This piece is part of in-Training Mental Health Week.
Growing up in an Asian-American immigrant household, I frequently encountered and grappled with my parents’ reserved manner of expressing themselves. Instead of using words to communicate their sadness or anger, my parents would barricade themselves in their room and refuse to say a word. At the time I did not understand that the difference in the way we expressed ourselves was highly influenced by our culture. Researchers have described this as an Asian “cultural value placed on the suppression or regulation of feelings” where the disclosure of feelings such as unhappiness or discontent is believed to be disruptive for the individual and one’s family. Strengthened by the fear of social stigma and personal shame, these cultural ideas often lead Asian Americans to become reluctant in seeking professional help.
When my maternal grandmother passed away, my mother spent a particularly long time in a stage of depression while grieving. Isolated from overseas friends and family members and refusing to burden my brother and me due to our youth, my mother locked her pain deep inside herself. While she tried to hide it, her pain was evident to me, manifesting itself outwardly through her thinning figure and her rapidly graying hair. When asked recently about her decision not to be evaluated and treated by a healthcare provider, she simply stated that she felt embarrassed having to turn to others for a problem she should have been able to deal with on her own.
My mother is not alone in her perspective and her actions. As a first-generation Asian American, I have developed a more outspoken nature than did my parents. Even though as a medical student I can grasp the importance of restoring and maintaining mental health in order to achieve overall well-being for patients, I nevertheless struggle with practicing what I preach. I experienced reservations in fully sharing personal anecdotes in the psychiatrist’s office, selectively filtering my thoughts to get my point across while using minimal description and the least emotionally charged words, lest I weigh my medical provider down with my own issues. I consciously avoided follow-up appointments despite my awareness of the benefits from the continuity of care.
The struggle for Asian Americans to pursue mental health-related services is not unique to the members of my immediate family. During our medical student visit to a local geriatric nursing center this past year, our faculty facilitator discussed the relative lack of Asian Americans in that site’s patient population. The cultural norm is such that families tend to take care of their own seniors within their own homes. Consequently, senior Asian Americans are even less likely to receive professional psychiatric and medical care.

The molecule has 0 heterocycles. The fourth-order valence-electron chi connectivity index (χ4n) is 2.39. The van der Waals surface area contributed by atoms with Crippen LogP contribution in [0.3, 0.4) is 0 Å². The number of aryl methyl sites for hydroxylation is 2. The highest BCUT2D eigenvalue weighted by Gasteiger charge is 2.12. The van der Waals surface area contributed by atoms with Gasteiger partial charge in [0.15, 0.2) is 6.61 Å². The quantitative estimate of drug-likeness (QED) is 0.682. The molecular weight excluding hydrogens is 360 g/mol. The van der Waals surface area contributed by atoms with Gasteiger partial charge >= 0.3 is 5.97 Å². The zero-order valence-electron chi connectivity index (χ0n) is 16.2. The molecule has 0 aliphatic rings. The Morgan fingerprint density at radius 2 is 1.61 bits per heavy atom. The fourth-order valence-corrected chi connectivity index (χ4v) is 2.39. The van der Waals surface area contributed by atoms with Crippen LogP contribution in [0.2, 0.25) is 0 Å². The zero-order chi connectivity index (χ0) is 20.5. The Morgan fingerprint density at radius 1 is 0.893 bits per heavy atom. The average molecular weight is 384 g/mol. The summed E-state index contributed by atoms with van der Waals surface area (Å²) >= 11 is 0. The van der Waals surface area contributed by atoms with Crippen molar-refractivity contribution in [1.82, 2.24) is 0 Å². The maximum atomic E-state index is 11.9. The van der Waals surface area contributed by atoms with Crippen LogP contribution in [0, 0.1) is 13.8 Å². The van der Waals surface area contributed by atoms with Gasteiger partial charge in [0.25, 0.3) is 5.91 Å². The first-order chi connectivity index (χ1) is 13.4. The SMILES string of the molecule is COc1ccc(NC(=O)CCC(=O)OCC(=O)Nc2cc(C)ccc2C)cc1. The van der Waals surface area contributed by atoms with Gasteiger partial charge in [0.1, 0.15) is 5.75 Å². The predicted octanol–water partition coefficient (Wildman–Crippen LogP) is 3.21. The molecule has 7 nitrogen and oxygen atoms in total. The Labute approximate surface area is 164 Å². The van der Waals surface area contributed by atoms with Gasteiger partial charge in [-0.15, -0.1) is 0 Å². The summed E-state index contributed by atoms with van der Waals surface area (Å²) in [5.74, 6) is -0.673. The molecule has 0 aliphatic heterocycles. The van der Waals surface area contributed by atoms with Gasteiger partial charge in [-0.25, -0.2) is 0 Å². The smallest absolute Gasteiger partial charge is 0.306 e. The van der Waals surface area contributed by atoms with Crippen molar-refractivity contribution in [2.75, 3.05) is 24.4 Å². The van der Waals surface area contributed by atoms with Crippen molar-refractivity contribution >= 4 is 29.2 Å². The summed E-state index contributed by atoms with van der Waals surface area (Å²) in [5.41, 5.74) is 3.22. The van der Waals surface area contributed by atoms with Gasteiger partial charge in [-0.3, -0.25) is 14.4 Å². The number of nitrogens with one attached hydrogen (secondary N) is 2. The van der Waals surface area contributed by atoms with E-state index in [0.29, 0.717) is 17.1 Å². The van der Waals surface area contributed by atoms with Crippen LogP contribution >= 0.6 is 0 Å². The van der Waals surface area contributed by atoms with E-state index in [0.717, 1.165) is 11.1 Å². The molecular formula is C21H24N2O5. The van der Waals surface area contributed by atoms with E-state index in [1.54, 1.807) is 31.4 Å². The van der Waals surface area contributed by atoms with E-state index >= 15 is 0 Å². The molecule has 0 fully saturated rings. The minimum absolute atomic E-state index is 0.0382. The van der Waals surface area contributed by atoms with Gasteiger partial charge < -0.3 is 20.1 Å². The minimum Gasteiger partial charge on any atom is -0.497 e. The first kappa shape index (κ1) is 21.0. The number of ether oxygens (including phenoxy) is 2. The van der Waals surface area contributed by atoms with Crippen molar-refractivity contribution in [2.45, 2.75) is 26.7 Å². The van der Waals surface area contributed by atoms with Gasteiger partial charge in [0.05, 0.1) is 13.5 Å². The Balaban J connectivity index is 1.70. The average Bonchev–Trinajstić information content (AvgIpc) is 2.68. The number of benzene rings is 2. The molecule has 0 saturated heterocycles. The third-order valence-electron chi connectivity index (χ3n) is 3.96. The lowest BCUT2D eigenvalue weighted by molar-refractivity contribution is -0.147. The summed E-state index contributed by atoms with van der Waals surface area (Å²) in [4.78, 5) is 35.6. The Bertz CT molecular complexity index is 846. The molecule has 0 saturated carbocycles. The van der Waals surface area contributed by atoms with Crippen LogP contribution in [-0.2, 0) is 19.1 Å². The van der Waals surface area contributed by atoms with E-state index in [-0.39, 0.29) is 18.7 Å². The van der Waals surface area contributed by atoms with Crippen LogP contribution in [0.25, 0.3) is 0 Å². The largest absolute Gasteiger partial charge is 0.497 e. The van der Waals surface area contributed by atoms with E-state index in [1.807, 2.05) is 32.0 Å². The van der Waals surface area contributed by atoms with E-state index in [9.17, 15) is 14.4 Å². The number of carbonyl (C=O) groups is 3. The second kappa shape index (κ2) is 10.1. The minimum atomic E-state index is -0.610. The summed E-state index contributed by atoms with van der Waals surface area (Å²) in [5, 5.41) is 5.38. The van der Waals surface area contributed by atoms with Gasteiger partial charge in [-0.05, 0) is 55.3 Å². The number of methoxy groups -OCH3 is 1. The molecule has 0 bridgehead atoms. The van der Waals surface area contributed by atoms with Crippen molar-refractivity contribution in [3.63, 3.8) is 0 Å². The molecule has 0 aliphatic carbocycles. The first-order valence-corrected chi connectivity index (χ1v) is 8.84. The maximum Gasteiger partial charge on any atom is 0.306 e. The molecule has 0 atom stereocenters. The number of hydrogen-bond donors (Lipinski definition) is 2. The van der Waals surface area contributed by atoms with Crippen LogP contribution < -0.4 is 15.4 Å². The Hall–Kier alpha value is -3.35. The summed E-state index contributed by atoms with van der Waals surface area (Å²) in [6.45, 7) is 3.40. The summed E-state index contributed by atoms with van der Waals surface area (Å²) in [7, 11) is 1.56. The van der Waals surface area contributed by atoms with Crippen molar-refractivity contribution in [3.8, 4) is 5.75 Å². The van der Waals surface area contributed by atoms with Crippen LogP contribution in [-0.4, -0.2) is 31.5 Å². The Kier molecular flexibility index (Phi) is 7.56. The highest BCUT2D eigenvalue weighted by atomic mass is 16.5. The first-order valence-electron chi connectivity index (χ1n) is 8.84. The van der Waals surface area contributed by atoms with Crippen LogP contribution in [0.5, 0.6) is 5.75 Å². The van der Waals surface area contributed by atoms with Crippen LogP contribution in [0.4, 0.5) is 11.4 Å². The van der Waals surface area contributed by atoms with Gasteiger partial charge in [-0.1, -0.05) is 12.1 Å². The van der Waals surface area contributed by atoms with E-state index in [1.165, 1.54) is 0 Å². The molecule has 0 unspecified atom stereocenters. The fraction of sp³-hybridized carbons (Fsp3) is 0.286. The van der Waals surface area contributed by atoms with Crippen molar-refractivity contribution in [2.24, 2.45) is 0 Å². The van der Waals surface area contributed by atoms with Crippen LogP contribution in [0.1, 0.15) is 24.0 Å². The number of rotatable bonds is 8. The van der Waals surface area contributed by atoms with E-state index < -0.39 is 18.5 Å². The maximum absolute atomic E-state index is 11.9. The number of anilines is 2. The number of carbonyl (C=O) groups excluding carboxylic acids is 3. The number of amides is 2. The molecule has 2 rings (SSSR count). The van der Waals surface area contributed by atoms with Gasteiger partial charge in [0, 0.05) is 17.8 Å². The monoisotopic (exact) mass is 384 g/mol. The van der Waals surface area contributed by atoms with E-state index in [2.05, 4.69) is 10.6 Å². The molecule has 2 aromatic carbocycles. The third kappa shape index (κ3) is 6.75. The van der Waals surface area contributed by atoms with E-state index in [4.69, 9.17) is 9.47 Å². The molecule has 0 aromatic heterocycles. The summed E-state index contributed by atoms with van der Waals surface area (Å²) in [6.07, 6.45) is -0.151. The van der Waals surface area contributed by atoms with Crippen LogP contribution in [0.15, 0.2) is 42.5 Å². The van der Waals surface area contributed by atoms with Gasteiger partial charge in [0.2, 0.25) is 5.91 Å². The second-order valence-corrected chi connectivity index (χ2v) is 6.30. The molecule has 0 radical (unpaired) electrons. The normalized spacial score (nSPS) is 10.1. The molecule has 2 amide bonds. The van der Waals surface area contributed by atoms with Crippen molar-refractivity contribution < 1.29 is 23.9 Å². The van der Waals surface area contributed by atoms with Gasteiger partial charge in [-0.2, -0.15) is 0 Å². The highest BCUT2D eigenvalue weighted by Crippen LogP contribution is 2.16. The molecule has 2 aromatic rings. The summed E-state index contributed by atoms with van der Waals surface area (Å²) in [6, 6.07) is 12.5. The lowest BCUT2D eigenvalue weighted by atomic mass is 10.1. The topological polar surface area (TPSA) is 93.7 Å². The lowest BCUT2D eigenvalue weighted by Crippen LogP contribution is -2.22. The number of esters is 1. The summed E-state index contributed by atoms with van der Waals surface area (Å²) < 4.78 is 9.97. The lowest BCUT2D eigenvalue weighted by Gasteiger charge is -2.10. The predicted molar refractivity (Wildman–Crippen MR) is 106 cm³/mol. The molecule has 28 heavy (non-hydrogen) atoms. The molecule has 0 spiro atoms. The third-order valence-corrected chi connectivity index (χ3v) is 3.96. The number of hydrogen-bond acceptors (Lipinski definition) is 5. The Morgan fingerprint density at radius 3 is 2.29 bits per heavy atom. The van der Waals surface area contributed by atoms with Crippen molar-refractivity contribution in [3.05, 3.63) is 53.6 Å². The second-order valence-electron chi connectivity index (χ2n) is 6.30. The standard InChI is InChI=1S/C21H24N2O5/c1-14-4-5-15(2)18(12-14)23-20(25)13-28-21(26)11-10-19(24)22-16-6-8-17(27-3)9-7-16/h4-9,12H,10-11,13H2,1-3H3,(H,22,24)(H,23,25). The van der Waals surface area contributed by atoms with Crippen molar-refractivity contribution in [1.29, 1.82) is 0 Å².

Like an infectious agent, this cultural influence disseminates throughout the entire Asian American community. Asian Americans have been reported to have lower utilization of mental health resources than the general population and the lowest utilization among ethnic populations. Asian Americans also experience lower satisfaction with the health services they receive. In the face of this mental health disparity, as future healthcare leaders, we must challenge ourselves to bridge that gap. How can we work towards that?
Here are some ideas.
Reduce stigma using the following three approaches: 1) protest, 2) educate and 3) contact. By protesting via public demonstrations, we can send a message to the media about the need for accurate representations of mental illness, thereby influencing how mental illness is portrayed in society. Finding opportunities to educate the public, our patients and their families will enable us to dispel any misconstrued notions. Encouraging more contact with people with mental illnesses allows the public to improve their attitudes and behaviors towards this patient population.
Include family members in the treatment plan whenever possible to improve treatment adherence and to provide social support for Asian American patients. Given the interdependent nature of Asian culture, instilling these values into the therapeutic plan can help reduce the mental health disparity in this patient population, demonstrate cultural sensitivity and strengthen the patient-physician relationship.
In conclusion, mental health disparities definitely exist in the Asian American community. Shrouded by a curtain of cultural influences and stigma, patients from this population may not necessarily openly discuss their emotions in the medical office setting. Though emotional regulation and suppression is prevalent among Asian Americans as a collective, it is important to realize that this community is in fact composed of a diverse set of ethnicities. As such, each subgroup of individuals may interpret these values to have slightly different meanings and incorporate them in dissimilar ways into their lives. Keep a keen eye out to identify any physical or behavioral manifestations of mental illness. But understand that what may appear to be a pattern indicative of mental health issues in one ethnic subgroup may not be the same for another ethnic subgroup in the Asian American community. By staying aware of Asian cultural influences and actively changing the culture around mental health, we can take a step towards achieving better health outcomes for our Asian American patients.